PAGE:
Marxist FARC rebels and representatives from Colombia’s government sat down together on Tuesday for the first time in more than a month, tying up loose ends as they embark on a new round of peace talks.
The meeting is the first between the two sides since the re-election last month of President Juan Manuel Santos, which gave a big push to the negotiations.
Officials told AFP that a few unresolved matters must be attended to before the two sides can take up the thorny issue of compensating victims of the half century long conflict.
“There are one or two meetings to wrap up unresolved things before starting on the issue of the victims,” a source in the government’s delegation told AFP.
“It is not exactly a new round of talks, rather a meeting of the parties to deal with some issues,” said Andres Paris, a member of the delegation representing the Revolutionary Armed Forces of Colombia, or FARC, at the negotiations in the Cuban capital.
Participants said one of the key issues under discussion dealt with establishing ground rules for allowing victims of the violence to sit in on the talks.
“We want to discuss the time, the procedure, and the date that this can begin taking place,” said lead government negotiator, Humberto De la Calle.
The preliminary talks are to last just a couple of days, rather than the usual 11-day-long round, to allow the participants to “fine tune” the procedures with respect to the participation of victims.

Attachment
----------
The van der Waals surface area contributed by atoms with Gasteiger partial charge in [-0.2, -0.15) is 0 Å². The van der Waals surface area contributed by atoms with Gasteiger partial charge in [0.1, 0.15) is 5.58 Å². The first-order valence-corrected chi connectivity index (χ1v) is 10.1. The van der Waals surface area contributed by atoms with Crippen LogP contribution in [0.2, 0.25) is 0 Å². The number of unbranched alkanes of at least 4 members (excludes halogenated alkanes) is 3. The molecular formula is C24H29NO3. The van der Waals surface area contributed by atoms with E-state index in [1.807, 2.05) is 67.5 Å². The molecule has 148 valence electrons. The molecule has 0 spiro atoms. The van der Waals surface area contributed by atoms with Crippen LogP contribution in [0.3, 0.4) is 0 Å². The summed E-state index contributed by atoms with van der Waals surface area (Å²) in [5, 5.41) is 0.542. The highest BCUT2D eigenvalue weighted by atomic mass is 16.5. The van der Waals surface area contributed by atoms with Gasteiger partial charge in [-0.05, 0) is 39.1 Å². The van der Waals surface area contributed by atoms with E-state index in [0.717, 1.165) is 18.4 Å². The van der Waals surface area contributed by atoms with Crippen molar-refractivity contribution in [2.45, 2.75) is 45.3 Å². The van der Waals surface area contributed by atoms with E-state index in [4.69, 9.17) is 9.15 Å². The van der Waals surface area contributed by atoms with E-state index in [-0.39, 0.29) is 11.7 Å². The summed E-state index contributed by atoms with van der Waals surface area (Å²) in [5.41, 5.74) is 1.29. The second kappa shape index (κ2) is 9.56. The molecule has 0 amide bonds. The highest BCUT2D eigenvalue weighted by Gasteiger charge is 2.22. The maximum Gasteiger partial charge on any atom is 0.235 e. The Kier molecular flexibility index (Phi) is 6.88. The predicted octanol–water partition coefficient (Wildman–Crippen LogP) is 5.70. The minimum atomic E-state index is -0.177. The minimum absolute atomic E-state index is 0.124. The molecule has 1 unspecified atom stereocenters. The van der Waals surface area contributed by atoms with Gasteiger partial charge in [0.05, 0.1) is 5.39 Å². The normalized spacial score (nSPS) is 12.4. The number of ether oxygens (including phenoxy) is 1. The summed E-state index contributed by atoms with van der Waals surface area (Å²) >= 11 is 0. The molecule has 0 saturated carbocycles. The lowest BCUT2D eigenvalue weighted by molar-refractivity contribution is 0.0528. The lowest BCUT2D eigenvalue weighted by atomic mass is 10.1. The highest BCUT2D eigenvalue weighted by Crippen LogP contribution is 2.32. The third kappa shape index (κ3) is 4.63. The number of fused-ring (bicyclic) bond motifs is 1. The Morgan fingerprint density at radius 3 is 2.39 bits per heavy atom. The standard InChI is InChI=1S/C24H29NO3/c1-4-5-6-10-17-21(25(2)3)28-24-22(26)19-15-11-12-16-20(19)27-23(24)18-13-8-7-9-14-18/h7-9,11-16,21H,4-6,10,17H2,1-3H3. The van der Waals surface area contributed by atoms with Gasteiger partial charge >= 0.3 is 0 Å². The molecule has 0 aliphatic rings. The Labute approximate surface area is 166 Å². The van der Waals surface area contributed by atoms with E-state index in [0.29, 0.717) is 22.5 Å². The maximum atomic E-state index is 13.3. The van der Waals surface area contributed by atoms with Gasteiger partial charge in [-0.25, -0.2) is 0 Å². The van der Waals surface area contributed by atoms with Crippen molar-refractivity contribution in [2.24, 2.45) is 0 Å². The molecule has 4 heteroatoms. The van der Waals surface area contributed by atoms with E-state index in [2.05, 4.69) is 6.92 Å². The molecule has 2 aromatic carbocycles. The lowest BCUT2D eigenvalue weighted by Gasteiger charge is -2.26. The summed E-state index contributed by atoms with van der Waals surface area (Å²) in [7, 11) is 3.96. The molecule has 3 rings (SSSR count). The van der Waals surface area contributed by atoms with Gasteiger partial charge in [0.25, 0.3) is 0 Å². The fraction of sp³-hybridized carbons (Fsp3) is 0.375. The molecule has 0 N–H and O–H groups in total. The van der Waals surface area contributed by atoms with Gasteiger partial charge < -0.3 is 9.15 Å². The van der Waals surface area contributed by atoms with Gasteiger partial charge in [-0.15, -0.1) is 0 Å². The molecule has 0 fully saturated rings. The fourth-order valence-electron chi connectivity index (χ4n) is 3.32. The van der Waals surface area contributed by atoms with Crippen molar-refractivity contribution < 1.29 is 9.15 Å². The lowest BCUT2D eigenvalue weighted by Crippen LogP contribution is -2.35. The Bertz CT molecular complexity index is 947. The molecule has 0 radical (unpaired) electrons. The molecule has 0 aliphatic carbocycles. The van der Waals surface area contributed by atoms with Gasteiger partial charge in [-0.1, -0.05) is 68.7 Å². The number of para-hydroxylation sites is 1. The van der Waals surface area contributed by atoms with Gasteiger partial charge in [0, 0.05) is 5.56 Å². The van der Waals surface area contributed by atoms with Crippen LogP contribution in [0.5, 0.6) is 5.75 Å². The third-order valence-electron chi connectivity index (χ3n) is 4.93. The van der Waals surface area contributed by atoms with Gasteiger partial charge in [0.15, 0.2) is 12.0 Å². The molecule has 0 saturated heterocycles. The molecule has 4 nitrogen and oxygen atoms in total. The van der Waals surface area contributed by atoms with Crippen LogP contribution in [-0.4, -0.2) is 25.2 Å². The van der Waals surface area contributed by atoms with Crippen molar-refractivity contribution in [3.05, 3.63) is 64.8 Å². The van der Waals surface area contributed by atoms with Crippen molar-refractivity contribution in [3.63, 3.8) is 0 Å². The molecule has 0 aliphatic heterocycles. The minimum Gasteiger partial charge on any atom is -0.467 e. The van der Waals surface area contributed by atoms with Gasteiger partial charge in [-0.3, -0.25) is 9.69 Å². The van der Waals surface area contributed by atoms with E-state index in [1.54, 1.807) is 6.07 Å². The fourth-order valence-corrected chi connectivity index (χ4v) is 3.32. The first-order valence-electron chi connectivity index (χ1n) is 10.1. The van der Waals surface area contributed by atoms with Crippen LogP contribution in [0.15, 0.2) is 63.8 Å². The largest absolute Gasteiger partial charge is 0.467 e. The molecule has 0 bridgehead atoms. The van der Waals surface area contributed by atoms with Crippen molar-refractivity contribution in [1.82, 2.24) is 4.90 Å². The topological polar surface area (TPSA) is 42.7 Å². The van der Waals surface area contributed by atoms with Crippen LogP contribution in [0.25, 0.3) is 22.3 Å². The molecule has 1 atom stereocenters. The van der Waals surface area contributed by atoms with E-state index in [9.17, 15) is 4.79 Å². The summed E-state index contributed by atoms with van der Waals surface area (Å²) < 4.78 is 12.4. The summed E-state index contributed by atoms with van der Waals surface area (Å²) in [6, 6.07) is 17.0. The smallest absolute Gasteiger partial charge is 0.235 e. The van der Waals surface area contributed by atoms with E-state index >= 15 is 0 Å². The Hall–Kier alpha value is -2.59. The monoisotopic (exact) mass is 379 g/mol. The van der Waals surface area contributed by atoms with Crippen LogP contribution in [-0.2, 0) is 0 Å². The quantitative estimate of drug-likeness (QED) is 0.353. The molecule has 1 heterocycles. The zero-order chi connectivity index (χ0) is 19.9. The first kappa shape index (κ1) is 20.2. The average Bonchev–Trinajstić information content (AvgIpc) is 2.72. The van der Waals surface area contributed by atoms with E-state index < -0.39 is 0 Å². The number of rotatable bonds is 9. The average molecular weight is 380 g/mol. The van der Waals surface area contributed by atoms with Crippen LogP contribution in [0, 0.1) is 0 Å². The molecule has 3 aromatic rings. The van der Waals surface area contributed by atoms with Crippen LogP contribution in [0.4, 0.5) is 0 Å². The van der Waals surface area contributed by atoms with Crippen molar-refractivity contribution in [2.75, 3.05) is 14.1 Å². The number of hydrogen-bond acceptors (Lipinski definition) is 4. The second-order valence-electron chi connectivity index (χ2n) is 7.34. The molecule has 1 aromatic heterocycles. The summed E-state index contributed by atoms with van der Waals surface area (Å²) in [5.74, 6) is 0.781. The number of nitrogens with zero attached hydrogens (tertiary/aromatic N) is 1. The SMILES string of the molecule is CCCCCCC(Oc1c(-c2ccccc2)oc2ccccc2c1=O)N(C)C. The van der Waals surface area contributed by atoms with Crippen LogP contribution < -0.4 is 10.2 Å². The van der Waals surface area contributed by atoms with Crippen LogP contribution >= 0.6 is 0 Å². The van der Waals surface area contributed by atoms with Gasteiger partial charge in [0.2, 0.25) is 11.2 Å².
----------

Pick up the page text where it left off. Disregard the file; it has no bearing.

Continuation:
Agreement between the two sides has been reached already on three agenda points: rural development; the rebels’ reintegration into the political process; and illegal drugs.
In addition to the question of victims’ compensation, there are two more issues to be taken up: the laying down of weapons by the FARC, and determining whether an eventual comprehensive peace agreement should be put to a national referendum, as the government insists.
Talks on ending Latin America’s longest running armed conflict, which has raged since the FARC’s founding in 1964, have been under way in Havana since November 2012.
A center-right leader, Santos had staked his presidency on a negotiated peace with the FARC, Latin America’s oldest and largest insurgency, with about 8,000 men under arms.